May 17, 2012 1:00 AM
TUCSON -- It's graduation time. Thousands of high school seniors are eager to hear the last bell and most of them will be donning cap and gown in the next couple weeks.
But Arizona ranks number one in the country for high school dropouts. Many of them are not troublemakers. Many of those kids are simply homeless.
"We just had our differences and she just kicked me out," says Jacque, a high school senior.
Jacque is on track to graduate thanks to a Tucson organization: Youth on Their Own (YOTO).
Carine Kosseke is also in the program. "It was hard in the beginning. I have to stay in the car overnight," says the senior from Catalina High School.
"My father passed away when I was five," says Manuel Lopez, a senior at Pueblo High School.
By definition, with no fixed, adequate nighttime residence, all three of these students are considered homeless. It can happen for many reasons.
"Mother and father might have passed away," explains Tony Mosley, YOTO Program Director. "Or there might be violence going on in the home or there might be drug abuse or any of those types of things. We focus on those kids who, through no fault of their own, find themselves on their own."
Jacque's journey started when she was only five years-old.
"I was taken by the police from my father when we were living on the streets," she says.
Jacque was adopted out of foster care, but soon after she turned 18 she says they told her to leave. She was in her junior year at the time.
"From there I just bounced from friend's house to friend's house," she says.
Youth on Their Own provides a lot of help for these students. The goal is to help them graduate. Statistics show that if a homeless student does not graduate, they most likely will remain homeless, creating more strain on social services. Once in the program, the kids receive a monthly stipend --typically $125 -- provided the student keeps passing grades, good attendance and stays out of trouble.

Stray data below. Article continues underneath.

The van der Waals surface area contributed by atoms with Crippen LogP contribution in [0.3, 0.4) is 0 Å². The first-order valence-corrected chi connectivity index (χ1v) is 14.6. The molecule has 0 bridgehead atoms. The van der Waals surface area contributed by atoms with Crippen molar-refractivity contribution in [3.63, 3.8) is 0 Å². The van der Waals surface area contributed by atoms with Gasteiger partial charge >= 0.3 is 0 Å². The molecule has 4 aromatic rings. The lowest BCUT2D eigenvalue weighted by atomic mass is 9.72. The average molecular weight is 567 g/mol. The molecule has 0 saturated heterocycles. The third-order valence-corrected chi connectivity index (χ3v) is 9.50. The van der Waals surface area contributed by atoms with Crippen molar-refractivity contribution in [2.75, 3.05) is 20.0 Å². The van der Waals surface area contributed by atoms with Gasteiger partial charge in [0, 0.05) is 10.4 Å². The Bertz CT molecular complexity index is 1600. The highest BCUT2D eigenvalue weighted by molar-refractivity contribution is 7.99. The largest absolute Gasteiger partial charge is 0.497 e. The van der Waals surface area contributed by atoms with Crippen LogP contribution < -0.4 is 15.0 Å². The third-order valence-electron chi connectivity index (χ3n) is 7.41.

YOTO also helps out with clothing, food and bus passes.
Manuel was renting his own apartment when he was 16.
"Inside me I didn't want to ask for food. So it was sometime like one meal a day. And that was from school."
YOTO helped Manuel with clothing and he spends his stipend on school expenses such as the fee for the National Honor Society. He has a 3.5 G.P.A.
And Carine is maintaining a 3.95 G.P.A. She lived in a car for 5 months with a friend until YOTO got them into an apartment.
"So I have a place to sleep and to do my homework."
All of these students agree YOTO helped make the impossible, possible.
"They gave me the confidence to finish high school and graduate," says Jacque.
Youth on Their Own has helped over 10,000 over the years, with better than 90 percent of them graduating. If you know of someone who needs this program or you want to help out, click here for more information about YOTO.
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